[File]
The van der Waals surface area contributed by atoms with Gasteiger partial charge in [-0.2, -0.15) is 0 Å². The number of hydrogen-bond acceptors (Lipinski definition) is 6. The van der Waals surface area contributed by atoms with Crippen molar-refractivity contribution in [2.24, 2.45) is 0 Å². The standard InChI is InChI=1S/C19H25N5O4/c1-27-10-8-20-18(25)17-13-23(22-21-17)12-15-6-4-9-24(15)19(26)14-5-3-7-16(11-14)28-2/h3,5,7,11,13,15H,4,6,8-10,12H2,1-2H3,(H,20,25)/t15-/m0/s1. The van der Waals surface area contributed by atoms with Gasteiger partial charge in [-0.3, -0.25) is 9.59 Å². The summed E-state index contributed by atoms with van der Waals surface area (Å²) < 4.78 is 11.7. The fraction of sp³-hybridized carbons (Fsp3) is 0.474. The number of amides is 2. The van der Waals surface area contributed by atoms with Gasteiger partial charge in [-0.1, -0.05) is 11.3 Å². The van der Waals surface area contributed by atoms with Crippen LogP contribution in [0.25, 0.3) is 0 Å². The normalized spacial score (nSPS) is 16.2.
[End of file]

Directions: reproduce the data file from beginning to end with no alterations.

The van der Waals surface area contributed by atoms with Gasteiger partial charge in [-0.2, -0.15) is 0 Å². The number of hydrogen-bond acceptors (Lipinski definition) is 6. The van der Waals surface area contributed by atoms with Crippen molar-refractivity contribution in [2.24, 2.45) is 0 Å². The standard InChI is InChI=1S/C19H25N5O4/c1-27-10-8-20-18(25)17-13-23(22-21-17)12-15-6-4-9-24(15)19(26)14-5-3-7-16(11-14)28-2/h3,5,7,11,13,15H,4,6,8-10,12H2,1-2H3,(H,20,25)/t15-/m0/s1. The van der Waals surface area contributed by atoms with Gasteiger partial charge in [-0.3, -0.25) is 9.59 Å². The summed E-state index contributed by atoms with van der Waals surface area (Å²) < 4.78 is 11.7. The fraction of sp³-hybridized carbons (Fsp3) is 0.474. The number of amides is 2. The van der Waals surface area contributed by atoms with Gasteiger partial charge in [-0.1, -0.05) is 11.3 Å². The van der Waals surface area contributed by atoms with Crippen LogP contribution in [0.25, 0.3) is 0 Å². The normalized spacial score (nSPS) is 16.2.